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What does a humidifier really do?

What are your initial thoughts? You might say, “Well, it de-humidifes… no, wait, it humidifies the air when, um, it gets the, um, lack of humidity, with the water, and, the pad thing, well, mine is broken, and we don’t really need one, so, yeah.” Can you answer what it does and why? Hopefully this helps.

Humidification is often necessary in colder climates, or in the winter, where continuous heating will make the air drier, resulting in uncomfortable air quality and increased static electricity.

Anatomy of a humidifier

The most common humidifier, an “evaporative” or “wick humidifier”, consists of just a few basic parts: a reservoir, wick and fan.


Reservoirs are common to all humidifiers and come in different shapes and sizes. The reservoir is a containing tank of water filled prior to operation, and provides the water for the moisture output.


The wick is a filter that absorbs water from the reservoir. Evaporation of water from the wick is dependent on relative humidity. A room with low humidity will have a higher evaporation rate compared to a room with high humidity. Therefore, this type of humidifier is self-regulating: As the humidity of the room increases, the water vapor output naturally decreases. These wicks regularly need cleaning and replacement — if this does not happen, the humidifier stops humidifying the area it is in and the water in the tank remains at the same level.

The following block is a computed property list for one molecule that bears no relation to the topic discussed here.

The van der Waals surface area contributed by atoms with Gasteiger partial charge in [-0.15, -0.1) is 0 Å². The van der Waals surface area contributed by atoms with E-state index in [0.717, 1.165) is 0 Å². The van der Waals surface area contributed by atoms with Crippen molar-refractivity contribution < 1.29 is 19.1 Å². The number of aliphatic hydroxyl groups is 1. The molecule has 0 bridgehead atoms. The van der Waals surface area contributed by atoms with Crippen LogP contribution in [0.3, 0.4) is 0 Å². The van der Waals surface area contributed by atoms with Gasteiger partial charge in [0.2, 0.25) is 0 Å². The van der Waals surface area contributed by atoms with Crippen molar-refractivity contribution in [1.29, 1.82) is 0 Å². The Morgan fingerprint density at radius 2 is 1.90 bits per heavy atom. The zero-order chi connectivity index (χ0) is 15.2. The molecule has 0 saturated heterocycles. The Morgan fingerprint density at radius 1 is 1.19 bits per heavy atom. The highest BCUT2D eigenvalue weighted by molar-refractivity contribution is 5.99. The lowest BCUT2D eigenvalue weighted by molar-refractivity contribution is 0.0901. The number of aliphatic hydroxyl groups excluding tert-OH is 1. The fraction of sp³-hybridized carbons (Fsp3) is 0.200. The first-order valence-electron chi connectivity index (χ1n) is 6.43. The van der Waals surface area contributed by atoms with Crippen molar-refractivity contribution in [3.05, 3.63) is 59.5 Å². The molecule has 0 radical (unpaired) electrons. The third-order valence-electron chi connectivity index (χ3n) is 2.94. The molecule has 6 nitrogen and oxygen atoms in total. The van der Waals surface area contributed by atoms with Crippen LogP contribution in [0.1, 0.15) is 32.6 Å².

The fan is adjacent to the wick and blows air onto the wick, thus aiding in the evaporation of the water within the wick.

Other types of humidifiers

Other types of humidifiers include:

  • Vaporizer (Steam Humidifier) (Warm Mist Humidifier) — Boils water, releasing steam and moisture into the air. A medicated inhalant can also be added to the steam vapor to help reduce coughs. It produces the noisy sound of boiling water. Although the product may be cheaper, it costs more to operate than the impeller and ultrasonic type humidifiers due to the high consumption of electricity used to heat the water.
  • Impeller Humidifier (Cool Mist Humidifier) — A rotating disc flings water at a diffuser, which breaks the water into fine droplets that float into the air.